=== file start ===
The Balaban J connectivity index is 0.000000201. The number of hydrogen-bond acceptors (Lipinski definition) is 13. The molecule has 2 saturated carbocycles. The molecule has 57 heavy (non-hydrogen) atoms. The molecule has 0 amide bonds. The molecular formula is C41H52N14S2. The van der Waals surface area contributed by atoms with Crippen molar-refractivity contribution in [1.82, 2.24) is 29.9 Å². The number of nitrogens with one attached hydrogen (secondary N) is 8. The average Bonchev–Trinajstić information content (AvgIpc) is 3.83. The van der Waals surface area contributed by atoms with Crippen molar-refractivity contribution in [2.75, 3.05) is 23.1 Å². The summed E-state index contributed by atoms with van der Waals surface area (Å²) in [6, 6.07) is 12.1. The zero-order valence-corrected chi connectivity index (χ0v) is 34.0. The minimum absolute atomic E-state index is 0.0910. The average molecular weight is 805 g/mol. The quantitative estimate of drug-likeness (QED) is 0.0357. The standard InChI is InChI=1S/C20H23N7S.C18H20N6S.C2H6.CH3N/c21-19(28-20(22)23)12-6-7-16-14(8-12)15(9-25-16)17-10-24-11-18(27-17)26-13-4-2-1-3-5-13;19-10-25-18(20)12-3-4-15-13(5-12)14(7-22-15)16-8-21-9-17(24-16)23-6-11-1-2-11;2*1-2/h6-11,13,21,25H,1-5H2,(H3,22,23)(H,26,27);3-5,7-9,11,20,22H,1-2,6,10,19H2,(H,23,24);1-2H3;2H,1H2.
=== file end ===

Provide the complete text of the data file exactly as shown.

The Balaban J connectivity index is 0.000000201. The number of hydrogen-bond acceptors (Lipinski definition) is 13. The molecule has 2 saturated carbocycles. The molecule has 57 heavy (non-hydrogen) atoms. The molecule has 0 amide bonds. The molecular formula is C41H52N14S2. The van der Waals surface area contributed by atoms with Crippen molar-refractivity contribution in [1.82, 2.24) is 29.9 Å². The number of nitrogens with one attached hydrogen (secondary N) is 8. The average Bonchev–Trinajstić information content (AvgIpc) is 3.83. The van der Waals surface area contributed by atoms with Crippen molar-refractivity contribution in [2.75, 3.05) is 23.1 Å². The summed E-state index contributed by atoms with van der Waals surface area (Å²) in [6, 6.07) is 12.1. The zero-order valence-corrected chi connectivity index (χ0v) is 34.0. The minimum absolute atomic E-state index is 0.0910. The average molecular weight is 805 g/mol. The quantitative estimate of drug-likeness (QED) is 0.0357. The standard InChI is InChI=1S/C20H23N7S.C18H20N6S.C2H6.CH3N/c21-19(28-20(22)23)12-6-7-16-14(8-12)15(9-25-16)17-10-24-11-18(27-17)26-13-4-2-1-3-5-13;19-10-25-18(20)12-3-4-15-13(5-12)14(7-22-15)16-8-21-9-17(24-16)23-6-11-1-2-11;2*1-2/h6-11,13,21,25H,1-5H2,(H3,22,23)(H,26,27);3-5,7-9,11,20,22H,1-2,6,10,19H2,(H,23,24);1-2H3;2H,1H2.